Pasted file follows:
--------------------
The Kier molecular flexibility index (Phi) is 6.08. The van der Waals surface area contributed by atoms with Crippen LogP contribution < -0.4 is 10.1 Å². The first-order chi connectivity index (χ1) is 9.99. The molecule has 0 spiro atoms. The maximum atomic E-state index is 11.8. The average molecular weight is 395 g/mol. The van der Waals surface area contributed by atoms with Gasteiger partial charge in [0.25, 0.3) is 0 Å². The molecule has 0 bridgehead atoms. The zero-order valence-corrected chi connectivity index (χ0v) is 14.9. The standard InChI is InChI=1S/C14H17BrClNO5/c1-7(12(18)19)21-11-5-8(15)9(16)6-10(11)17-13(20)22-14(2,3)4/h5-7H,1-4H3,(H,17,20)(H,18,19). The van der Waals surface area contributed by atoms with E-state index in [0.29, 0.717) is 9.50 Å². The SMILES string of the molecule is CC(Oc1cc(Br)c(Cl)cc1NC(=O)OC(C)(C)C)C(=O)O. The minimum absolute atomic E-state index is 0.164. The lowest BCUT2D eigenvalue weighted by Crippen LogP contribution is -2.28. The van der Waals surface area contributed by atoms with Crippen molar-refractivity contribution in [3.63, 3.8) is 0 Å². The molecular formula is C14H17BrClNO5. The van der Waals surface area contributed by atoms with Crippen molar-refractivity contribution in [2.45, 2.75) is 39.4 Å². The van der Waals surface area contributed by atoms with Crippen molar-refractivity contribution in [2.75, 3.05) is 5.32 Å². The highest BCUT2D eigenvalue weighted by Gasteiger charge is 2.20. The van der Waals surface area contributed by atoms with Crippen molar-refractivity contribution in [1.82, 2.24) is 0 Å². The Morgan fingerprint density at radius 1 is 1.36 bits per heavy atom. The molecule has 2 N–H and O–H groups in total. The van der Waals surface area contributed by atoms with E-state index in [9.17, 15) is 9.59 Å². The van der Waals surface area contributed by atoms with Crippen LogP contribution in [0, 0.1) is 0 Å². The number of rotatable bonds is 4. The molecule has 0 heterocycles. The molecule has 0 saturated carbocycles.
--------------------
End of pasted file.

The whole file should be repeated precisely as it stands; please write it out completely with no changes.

The Kier molecular flexibility index (Phi) is 6.08. The van der Waals surface area contributed by atoms with Crippen LogP contribution < -0.4 is 10.1 Å². The first-order chi connectivity index (χ1) is 9.99. The molecule has 0 spiro atoms. The maximum atomic E-state index is 11.8. The average molecular weight is 395 g/mol. The van der Waals surface area contributed by atoms with Gasteiger partial charge in [0.25, 0.3) is 0 Å². The molecule has 0 bridgehead atoms. The zero-order valence-corrected chi connectivity index (χ0v) is 14.9. The standard InChI is InChI=1S/C14H17BrClNO5/c1-7(12(18)19)21-11-5-8(15)9(16)6-10(11)17-13(20)22-14(2,3)4/h5-7H,1-4H3,(H,17,20)(H,18,19). The van der Waals surface area contributed by atoms with E-state index in [0.29, 0.717) is 9.50 Å². The SMILES string of the molecule is CC(Oc1cc(Br)c(Cl)cc1NC(=O)OC(C)(C)C)C(=O)O. The minimum absolute atomic E-state index is 0.164. The lowest BCUT2D eigenvalue weighted by Crippen LogP contribution is -2.28. The van der Waals surface area contributed by atoms with Crippen molar-refractivity contribution in [3.63, 3.8) is 0 Å². The molecular formula is C14H17BrClNO5. The van der Waals surface area contributed by atoms with Crippen molar-refractivity contribution in [2.45, 2.75) is 39.4 Å². The van der Waals surface area contributed by atoms with Crippen molar-refractivity contribution in [2.75, 3.05) is 5.32 Å². The highest BCUT2D eigenvalue weighted by Gasteiger charge is 2.20. The van der Waals surface area contributed by atoms with Crippen molar-refractivity contribution in [1.82, 2.24) is 0 Å². The Morgan fingerprint density at radius 1 is 1.36 bits per heavy atom. The molecule has 2 N–H and O–H groups in total. The van der Waals surface area contributed by atoms with E-state index in [9.17, 15) is 9.59 Å². The van der Waals surface area contributed by atoms with Crippen LogP contribution in [0, 0.1) is 0 Å². The number of rotatable bonds is 4. The molecule has 0 heterocycles. The molecule has 0 saturated carbocycles.